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Raising The Kindergarten Age In Oklahoma May Leave Some Children Out

Aug 15, 2019
Heather Canales reads to children in a pre-kindergarten class at WovenLife, which offers early childhood development in Oklahoma City. Photo taken on August 1, 2019.
Lenora LaVictoire / StateImpact Oklahoma

A controversial proposal in the Oklahoma state legislature would delay the age kids would be eligible to start kindergarten and put Oklahoma on-trend with dozens of other states. But some childhood experts say the trend may not serve Oklahoma kids well.

In English class at The Academy of Seminole, students write descriptive essays.
Emily Wendler / StateImpact Oklahoma

Two years ago, the Oklahoma State Board of Education for the first time exercised its authority to approve a rural charter school.

The decision was contentious. A local school board had already denied the charter’s application twice, saying it was incomplete and there wasn’t enough support for the school.

 

The State Board overturned the local board’s decision, which left some wondering who’s really in control of their community.

a school classroom with empty chairs
comedy_nose / Flickr Creative Commons

Oklahoma officials say the federal government will restore the state's flexibility to decide how to use $29 million in public school funding.

The state Board of Education said in a statement that the U.S. Department of Education would announce Monday afternoon it is reinstating a waiver from provisions of the No Child Left Behind Act.

Oklahoma lost its waiver this year after the state dropped Common Core standards and didn't certify that the replacement guidelines made students ready for college or the workplace.

Kate Ter Haar / Flickr

School districts in Edmond, Moore and Norman outperformed others in the Oklahoma City area on the latest A-F report cards.

But school officials say the grades — even the good ones — are incomplete.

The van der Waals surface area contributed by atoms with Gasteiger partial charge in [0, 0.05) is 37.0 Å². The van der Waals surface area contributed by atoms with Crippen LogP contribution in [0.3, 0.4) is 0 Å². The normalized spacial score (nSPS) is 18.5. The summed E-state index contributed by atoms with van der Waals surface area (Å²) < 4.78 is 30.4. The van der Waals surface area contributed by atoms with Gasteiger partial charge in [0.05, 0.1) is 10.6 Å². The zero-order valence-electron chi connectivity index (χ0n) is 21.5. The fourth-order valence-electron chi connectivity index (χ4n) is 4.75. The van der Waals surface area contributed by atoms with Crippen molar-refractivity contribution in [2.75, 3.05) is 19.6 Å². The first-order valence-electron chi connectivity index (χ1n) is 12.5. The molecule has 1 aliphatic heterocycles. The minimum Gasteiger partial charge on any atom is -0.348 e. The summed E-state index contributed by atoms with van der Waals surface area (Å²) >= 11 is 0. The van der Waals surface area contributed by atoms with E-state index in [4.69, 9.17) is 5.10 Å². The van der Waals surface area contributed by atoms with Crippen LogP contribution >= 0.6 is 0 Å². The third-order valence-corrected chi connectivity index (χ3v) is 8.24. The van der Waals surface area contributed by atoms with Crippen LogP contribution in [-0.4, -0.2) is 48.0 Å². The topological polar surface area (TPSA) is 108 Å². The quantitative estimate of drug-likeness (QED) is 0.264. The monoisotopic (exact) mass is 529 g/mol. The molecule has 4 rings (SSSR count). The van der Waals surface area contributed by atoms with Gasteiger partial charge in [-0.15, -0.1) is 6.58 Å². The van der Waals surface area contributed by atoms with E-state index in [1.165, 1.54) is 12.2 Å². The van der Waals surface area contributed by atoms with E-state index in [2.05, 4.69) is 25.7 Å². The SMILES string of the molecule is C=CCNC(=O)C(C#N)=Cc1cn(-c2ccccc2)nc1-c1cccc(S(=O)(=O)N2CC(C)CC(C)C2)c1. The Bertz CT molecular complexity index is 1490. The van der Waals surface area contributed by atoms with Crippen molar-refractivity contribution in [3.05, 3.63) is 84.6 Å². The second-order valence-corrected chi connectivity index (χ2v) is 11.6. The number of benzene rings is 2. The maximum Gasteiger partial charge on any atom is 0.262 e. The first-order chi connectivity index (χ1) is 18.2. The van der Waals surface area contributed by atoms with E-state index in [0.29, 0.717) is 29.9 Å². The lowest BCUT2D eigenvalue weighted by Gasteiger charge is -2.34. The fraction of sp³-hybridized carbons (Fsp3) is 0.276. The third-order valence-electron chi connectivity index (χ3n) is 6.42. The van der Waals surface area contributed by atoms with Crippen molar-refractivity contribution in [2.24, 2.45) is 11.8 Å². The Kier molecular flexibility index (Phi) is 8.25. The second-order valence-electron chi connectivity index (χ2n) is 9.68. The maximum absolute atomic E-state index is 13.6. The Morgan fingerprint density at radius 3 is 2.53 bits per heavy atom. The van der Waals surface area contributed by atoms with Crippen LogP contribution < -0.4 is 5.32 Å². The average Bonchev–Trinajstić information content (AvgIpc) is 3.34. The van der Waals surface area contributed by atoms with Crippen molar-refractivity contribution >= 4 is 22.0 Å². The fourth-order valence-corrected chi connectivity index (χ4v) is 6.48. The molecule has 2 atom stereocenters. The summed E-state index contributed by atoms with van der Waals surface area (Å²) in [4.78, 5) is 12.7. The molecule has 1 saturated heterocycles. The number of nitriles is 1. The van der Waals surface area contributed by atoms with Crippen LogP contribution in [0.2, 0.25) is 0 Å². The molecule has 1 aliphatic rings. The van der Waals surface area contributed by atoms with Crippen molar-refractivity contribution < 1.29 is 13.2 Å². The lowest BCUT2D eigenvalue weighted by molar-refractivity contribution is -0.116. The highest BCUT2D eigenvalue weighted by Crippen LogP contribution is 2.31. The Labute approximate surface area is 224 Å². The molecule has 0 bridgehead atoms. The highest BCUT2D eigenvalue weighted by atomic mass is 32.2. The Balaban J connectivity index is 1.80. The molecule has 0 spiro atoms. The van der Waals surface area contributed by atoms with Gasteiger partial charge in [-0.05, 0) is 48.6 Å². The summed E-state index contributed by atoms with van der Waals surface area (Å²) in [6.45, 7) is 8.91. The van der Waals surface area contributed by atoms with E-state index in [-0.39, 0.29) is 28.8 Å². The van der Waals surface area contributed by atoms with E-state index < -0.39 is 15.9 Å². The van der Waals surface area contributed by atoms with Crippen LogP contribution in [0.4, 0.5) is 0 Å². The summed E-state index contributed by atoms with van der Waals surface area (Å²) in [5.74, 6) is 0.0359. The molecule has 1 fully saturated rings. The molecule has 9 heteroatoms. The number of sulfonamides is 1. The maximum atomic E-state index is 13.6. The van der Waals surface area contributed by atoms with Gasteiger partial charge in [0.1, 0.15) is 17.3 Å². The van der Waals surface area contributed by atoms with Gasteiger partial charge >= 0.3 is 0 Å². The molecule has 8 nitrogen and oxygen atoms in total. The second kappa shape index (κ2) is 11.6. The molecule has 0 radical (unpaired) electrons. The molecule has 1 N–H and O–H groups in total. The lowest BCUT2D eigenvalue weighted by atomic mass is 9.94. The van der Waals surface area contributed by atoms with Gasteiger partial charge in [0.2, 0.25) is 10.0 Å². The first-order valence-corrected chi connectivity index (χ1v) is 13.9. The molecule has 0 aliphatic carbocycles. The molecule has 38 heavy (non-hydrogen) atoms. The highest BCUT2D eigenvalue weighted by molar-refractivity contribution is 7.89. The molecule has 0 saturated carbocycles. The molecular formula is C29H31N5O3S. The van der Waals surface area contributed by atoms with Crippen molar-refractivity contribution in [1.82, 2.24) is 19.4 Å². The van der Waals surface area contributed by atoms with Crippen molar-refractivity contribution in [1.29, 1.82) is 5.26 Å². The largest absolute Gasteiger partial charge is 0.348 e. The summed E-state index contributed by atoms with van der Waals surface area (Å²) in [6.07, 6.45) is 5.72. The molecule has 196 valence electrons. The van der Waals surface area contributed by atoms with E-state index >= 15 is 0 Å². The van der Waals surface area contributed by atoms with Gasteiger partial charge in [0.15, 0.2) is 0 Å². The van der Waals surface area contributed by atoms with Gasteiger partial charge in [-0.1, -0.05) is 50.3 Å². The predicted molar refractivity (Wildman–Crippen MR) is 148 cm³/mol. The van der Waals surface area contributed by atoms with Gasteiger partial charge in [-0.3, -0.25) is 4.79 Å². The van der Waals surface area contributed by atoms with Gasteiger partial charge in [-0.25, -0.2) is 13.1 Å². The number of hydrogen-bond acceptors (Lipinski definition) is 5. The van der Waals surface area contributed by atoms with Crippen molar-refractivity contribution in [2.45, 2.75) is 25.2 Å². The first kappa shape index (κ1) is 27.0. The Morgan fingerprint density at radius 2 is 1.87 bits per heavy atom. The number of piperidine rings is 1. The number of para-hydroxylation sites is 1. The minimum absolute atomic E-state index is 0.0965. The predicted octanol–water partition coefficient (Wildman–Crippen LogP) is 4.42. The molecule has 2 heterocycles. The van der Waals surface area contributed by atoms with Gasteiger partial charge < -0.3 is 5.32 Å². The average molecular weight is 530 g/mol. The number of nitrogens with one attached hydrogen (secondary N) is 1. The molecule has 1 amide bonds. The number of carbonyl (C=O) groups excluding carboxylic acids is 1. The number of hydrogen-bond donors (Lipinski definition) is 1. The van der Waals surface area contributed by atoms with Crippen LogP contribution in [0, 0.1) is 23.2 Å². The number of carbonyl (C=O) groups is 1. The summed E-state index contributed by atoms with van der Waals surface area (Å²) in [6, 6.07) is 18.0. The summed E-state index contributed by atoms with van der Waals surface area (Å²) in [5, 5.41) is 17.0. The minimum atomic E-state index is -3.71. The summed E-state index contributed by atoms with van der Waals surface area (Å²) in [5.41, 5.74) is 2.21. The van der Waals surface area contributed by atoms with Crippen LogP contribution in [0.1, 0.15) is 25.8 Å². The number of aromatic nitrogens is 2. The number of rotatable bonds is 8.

Statistics provided by the state Education Department indicate all 23 schools in the Edmond district received a grade of A or B, while 74 percent of Moore district schools and 55 percent of Norman district schools scored A's or B's.

amboo who? / Flickr.com

More than one quarter of Oklahoma's public schools received a grade of F or D on annual report cards released by the state Department of Education.

The State Board of Education gave final approval Wednesday to the letter grades, which are being posted on the department's website.

The report shows 16 percent of Oklahoma schools received A grades, 26 percent received a B, 28 percent got a C, 17 percent a D, and 11 percent received an F. Nearly 30 schools, or 2 percent, did not receive a letter grade.

Building Blocks
Holger Zscheyge / Flickr Creative Commons

The Oklahoma Board of Education has created a steering committee to develop the process for replacing Common Core education standards for English and math instruction in the state's public schools.

The board voted Wednesday to create the committee and appointed board member Amy Ford to chair the committee and board members Lee Baxter and Bill Price to serve as members.

The committee will consist of eight other members that include representatives from higher education as well as a school administrator, teachers and the parent of a public school student.

Lexie Flickinger / Flickr

The board of The Oklahoma Statewide Virtual Charter School faces an uncertain future in terms of their extended support from the State Department of Education due to unclear language in the bill that created it. The report to the board members was made Tuesday. 

The unclear bill, created two sessions ago, calls for the State Department of Education to provide staffing to the board until the end of this year but gives no indication as to whether the board has the authority to hire new staff or contract with the department for its current staff thereafter.